[5b] The judgment awarded Friedrich all of the income received by the Rolands from the community lease from October 31, 1946, to March 31, 1948. This income came from oil produced from lands under the lease other than Lot 108. One-half of this income was the property of Dorothy. For the reasons heretofore stated, the court erred in making this award.

[8] In the cross-complaint Charles alleged that he was unable to give clear title to Lot 108 by reason of the refusal of Dorothy to sign a deed and that Friedrich offered to cancel and rescind the contract of October 31, 1946, on condition that Charles pay him $500, the profit he claimed to have lost by reason of the inability of Charles to convey. He alleged that on August 6, 1947, at the instance of Friedrich, he signed and delivered to him a promissory note for $500. He alleged that the note was procured by fraud. The answer [95 Cal. App. 2d 551] to the cross-complaint alleged that prior to delivery of the note, Friedrich had agreed to accept the note, together with $600 in cash, from Charles in full satisfaction of his claim against Charles for failing to comply with the contract, that Charles did not pay the $600 within the time agreed upon, that he (Friedrich) did not accept the note and was willing to return it. On at least two occasions at the trial the parties stipulated that the decree should provide that this note be delivered up and cancelled. No express findings were made with respect to these issues. The only finding at all applicable to them is "that all of the denials, allegations and averments of the answer and cross- complaint of defendant, Charles Roland, which are adverse to or inconsistant with the allegations and averments of said plaintiff's complaint and answer to defendant's cross-complaint are untrue, and that all of the denials, allegations and averments of plaintiff's answer to said defendant's cross- complaint are true." This finding is unintelligible. If it is a finding that the note was not executed it is contrary to the admission in the answer to the cross-complaint and to the stipulations of the parties. No conclusion or decree was made concerning the note. The evidence is not at all clear as to the purpose or effect of the agreement with respect to the giving of the note and the payment of the $600. Whether the same constituted a settlement of the controversy between Charles and Friedrich, leaving an obligation on the part of Charles to pay Friedrich $600, cannot be ascertained from the evidence. In any event, it was error not to make specific findings with respect to the matter and to provide in the judgment for cancellation of the note.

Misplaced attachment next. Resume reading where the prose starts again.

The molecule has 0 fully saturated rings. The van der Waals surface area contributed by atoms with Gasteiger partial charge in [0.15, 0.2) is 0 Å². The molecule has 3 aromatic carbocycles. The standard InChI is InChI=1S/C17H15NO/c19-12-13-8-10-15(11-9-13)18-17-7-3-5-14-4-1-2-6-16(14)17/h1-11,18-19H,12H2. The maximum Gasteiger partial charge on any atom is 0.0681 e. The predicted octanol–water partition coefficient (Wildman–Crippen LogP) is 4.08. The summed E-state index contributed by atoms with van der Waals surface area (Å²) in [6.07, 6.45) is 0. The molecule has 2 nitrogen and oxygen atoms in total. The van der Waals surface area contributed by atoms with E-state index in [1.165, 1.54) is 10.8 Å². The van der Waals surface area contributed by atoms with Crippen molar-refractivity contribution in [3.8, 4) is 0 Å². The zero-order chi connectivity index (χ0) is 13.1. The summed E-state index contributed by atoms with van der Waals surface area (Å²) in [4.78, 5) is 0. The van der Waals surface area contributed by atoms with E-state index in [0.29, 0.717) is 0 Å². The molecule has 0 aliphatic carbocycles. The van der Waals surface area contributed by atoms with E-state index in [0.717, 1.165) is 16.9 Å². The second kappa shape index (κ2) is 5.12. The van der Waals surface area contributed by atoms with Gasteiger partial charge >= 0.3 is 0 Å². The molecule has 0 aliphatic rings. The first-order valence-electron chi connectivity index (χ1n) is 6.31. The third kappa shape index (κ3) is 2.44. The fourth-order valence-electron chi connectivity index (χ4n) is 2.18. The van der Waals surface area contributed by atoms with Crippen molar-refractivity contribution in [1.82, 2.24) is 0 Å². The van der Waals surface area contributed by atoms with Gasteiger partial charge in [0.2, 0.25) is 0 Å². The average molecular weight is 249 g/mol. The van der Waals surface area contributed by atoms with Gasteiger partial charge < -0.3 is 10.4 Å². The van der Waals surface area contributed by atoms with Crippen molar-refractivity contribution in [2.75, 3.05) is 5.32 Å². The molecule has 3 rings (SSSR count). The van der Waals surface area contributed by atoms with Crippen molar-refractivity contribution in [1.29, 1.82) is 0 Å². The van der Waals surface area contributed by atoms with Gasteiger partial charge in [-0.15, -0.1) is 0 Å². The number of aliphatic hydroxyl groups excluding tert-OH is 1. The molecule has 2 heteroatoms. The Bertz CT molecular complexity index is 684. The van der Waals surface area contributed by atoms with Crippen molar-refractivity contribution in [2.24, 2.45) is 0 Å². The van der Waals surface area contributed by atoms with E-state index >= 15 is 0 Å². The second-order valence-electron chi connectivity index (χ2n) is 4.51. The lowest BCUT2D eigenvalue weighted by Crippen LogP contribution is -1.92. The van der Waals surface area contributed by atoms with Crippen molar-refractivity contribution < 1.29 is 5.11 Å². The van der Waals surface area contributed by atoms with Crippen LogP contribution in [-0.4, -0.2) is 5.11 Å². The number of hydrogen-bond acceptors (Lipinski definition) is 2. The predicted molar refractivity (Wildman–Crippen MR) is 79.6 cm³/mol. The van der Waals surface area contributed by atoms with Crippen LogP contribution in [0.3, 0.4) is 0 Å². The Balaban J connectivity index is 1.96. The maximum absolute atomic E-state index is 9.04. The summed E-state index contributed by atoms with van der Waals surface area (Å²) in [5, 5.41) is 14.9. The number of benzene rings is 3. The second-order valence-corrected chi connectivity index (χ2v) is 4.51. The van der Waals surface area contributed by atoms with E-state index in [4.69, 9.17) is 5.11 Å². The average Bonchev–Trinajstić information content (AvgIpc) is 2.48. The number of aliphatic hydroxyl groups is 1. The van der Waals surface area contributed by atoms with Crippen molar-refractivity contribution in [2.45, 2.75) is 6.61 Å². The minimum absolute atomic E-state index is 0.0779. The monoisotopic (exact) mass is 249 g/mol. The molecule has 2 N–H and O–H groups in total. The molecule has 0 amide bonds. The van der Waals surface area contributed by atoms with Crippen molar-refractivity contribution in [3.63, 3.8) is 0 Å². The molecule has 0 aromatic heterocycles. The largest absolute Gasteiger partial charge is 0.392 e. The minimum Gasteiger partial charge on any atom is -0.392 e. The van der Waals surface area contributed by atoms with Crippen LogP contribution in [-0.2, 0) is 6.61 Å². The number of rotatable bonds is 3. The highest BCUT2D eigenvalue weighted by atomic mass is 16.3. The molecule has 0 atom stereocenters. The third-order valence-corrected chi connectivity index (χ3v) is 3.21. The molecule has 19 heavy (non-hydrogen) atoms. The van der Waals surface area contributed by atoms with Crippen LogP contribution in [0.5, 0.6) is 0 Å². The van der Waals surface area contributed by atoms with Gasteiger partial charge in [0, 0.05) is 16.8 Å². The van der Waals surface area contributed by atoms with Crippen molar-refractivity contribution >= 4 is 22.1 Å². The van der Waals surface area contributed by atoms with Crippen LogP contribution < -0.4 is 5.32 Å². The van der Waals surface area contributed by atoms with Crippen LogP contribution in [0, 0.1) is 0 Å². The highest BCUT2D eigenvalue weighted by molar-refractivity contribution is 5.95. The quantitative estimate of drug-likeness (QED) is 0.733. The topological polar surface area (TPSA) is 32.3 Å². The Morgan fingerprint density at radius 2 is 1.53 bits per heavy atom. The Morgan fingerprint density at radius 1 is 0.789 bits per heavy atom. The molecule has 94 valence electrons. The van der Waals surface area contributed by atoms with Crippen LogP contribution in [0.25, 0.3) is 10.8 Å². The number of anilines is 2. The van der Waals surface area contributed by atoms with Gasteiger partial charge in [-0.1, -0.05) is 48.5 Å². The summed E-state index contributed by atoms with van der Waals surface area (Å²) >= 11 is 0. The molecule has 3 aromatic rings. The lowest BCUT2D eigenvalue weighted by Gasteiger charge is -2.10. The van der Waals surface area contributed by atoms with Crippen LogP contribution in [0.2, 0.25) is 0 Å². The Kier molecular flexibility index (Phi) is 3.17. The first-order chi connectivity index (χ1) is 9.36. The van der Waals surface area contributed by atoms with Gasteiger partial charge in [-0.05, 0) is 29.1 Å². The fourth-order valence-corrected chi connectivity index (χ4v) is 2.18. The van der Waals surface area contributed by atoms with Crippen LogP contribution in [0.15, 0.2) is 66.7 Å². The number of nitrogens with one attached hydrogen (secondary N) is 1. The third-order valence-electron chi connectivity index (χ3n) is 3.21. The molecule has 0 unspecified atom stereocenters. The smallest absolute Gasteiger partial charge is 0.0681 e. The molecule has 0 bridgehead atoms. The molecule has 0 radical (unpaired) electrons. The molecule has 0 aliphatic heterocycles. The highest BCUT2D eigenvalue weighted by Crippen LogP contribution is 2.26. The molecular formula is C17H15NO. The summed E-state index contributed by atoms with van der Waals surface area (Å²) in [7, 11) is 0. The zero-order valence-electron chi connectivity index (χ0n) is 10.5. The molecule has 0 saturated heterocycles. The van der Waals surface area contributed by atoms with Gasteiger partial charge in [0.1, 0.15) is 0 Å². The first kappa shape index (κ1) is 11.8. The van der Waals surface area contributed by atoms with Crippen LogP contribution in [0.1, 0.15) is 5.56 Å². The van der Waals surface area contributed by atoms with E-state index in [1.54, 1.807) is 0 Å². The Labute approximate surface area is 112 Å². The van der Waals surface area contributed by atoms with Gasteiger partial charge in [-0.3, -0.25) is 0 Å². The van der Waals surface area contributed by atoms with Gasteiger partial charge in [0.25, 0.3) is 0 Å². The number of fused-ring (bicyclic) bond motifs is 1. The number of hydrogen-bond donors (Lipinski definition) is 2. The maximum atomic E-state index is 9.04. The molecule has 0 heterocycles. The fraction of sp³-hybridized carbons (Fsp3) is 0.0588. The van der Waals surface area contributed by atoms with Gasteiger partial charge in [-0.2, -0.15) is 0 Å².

Appeal of Dorothy Roland

[9a] Dorothy Roland claims that the court abused its discretion in denying her motion to relieve her from her default. In her affidavit in support of her motion, Dorothy in effect stated that she was unaware of the fact that the property settlement agreement did not provide for conveyance to Charles of all of her interest in the community lease and of the fact that the decree in the specific performance action did not require her to convey that interest; that she believed when served with the complaint and summons in this action that she no longer had any interest in the property, and that just prior to making the motion she learned that she did have an interest. The facts fully justified her erroneous belief. Her showing in this regard was not contradicted by any competent evidence. Her motion [95 Cal. App. 2d 552] was supported by a sufficient affidavit of merit and she tendered a verified answer in which she denied the allegations of the complaint. Whether her mistake was one of fact or one of law, it was ground for relief from the default. (14 Cal.Jur. § 95, p. 1035.)

[10] Code of Civil Procedure, section 473, providing that a trial court may relieve a party from "a judgment, order, or other proceeding taken against him through his mistake, inadvertence, surprise or excusable neglect" is remedial in its nature and is to be liberally construed. Sound policy favors the determination of actions on the merits. (Potts v. Whitson, 52 Cal. App. 2d 199, 209 [125 P.2d 947].) "Because of this," as said in Kent v. County Fire Ins. Co., 27 Cal. App. 2d 340, 341 [80 P.2d 1019], "the reviewing courts will scan more closely orders denying relief and are more prone to reverse orders of denial. They look with disfavor upon a party, who, regardless of the merits of his case, attempts to take advantage of mistake, surprise and inadvertence of his adversary. (Brill v. Fox, 211 Cal. 739, 743 [297 P. 25].)" [11] The discretion of the lower court in ruling upon matters under section 473 is a legal discretion, not an arbitrary one. [9b] Under the circumstances of the case at bar we think it patent that Dorothy should have been relieved of her default.

Other errors assigned are not likely to occur on a retrial and need not be considered.

The judgment in favor of plaintiff and cross-defendant Friedrich and against defendant and cross-complainant Charles Roland is reversed. The judgment in favor of plaintiff Friedrich and against defendant Dorothy Roland is reversed with directions to relieve her of her default and allow her to plead to the complaint.

Shinn, P. J., and Wood, J., concurred.